- Police, national guard initially blocked entrance to congress
- Government pushes last-minute regulations of central bank, FX
The first day of congress in a Latin American country typically would be pretty uneventful. Not in Venezuela.
The majority in the National Assembly passed to opposition lawmakers for the first time in 16 years after newly elected deputies were sworn in Tuesday. Police officers and national guardsman scuffled with some legislators and initially barred them from entering the building in Caracas, before relenting and allowing the ceremony to proceed.
Once inside, pro-government and opposition legislators traded barbs, with socialist Hector Rodriguez calling the newly elected National Assembly President Henry Ramos Allup a traitor. Allup’s predecessor, Diosdado Cabello, a staunch supporter of the government, stormed out of the building during the ceremony.
"They have their majority now," Cabello told reporters after he left the Assembly building. "They can try to do what they like, but we’re going to defend the revolution."
The opposition’s first matter of business will be to present an amnesty law to free political prisoners and work to pull Venezuela out of recession, said Deputy Julio Borges, a critic of the government.
Lilian Tintori, the wife of jailed opposition leader Leopoldo Lopez, attended the swearing-in ceremony and held up a sign that said “Amnesty Now!” In comments broadcast on CNN en Espanol, she urged the new congress to work with all Venezuelans and attempt to end hostilities.
Venezuela’s dollar bonds had fallen amid concern that Tuesday’s events could turn violent and the government would limit the Assembly’s power to regulate the central bank. The yield on the benchmark note due in 2027 rose 71 basis points on Tuesday at 3:22 p.m. in New York to 25.61 percent.
President Nicolas Maduro said late Monday he had instructed authorities to guarantee the safety of all lawmakers, including those critical of his administration.
Opposition leaders have pledged to start the year probing allegations of government corruption. They also want to give Maduro six months to take measures to slow inflation, narrow the budget deficit and restore growth, or face removal from office.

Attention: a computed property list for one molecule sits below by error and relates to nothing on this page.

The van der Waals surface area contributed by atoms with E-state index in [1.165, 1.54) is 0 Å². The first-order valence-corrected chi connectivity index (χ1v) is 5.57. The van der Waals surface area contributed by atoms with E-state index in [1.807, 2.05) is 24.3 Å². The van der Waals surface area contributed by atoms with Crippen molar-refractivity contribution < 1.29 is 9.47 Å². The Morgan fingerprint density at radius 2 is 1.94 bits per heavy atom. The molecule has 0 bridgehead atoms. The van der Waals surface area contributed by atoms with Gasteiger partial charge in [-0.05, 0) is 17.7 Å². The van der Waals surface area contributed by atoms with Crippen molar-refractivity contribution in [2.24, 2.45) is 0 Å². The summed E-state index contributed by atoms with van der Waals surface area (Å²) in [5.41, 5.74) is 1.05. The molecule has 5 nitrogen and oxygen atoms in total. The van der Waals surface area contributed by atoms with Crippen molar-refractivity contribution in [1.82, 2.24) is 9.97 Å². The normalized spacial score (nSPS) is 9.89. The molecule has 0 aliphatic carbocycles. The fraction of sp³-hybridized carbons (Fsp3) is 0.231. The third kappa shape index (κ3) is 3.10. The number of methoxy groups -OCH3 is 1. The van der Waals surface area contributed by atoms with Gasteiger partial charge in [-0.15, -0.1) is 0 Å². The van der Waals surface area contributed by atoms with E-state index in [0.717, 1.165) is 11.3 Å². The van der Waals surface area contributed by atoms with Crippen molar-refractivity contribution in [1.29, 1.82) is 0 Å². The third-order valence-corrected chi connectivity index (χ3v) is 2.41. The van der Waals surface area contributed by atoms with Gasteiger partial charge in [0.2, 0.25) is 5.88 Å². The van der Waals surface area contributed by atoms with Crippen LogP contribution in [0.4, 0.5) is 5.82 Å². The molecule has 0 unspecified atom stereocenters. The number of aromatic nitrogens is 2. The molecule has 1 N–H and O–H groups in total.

“Maduro should be thinking about the possibility of resigning,” Ramos Allup said on Monday. He said Tuesday that the Assembly would work to have Maduro removed from office within six months.
The outgoing congressional leadership who supported Maduro’s government had tried to undermine the incoming legislature. It appointed more than a dozen justices to the Supreme Court, which subsequently stripped the opposition of a two-thirds supermajority by barring three of its newly elected lawmakers from taking office.
Deputy Borges said the opposition would seek to have the lawmakers barred by the Supreme Court sworn in as early as Tuesday.
“We’re going to recover all the institutions,” opposition lawmaker Americo De Grazia said at the ceremony. “It’s a shame that we have to come here and talk about the fact that diplomatic passports were given out for drug trafficking.”
Maduro has said talk of his ouster threatens Venezuela’s sovereignty, adding that he would defend his mandate via constitutional means. His government on Tuesday published new laws that tighten restrictions on the black market for currency, making it a crime to publish “false” rates not authorized by the government. A day earlier, it published a decree that takes away many of the powers the National Assembly had to oversee the central bank.
Maduro blames the opposition for the country’s recession, and cautioned just days after last month’s congressional elections that his rivals were pushing Venezuela to the brink of a dangerous power struggle.
“Political dynamics are set to worsen in the coming months,” analysts at consulting firm Eurasia Group wrote in a report Monday. “The government is trying to limit the opposition’s ability to influence policy after the elections.”
The U.S. congratulated Venezuela on the installation of the new congress and renewed calls for the release of political prisoners.
“We remain concerned by the controversy surrounding the seating of some elected representatives and call for a resolution of this dispute in manner that is transparent and reflects the preferences of the Venezuelan voters,” U.S. State Department spokesman John Kirby said in a statement. “We again call for the release of all those imprisoned for their political beliefs and activities.”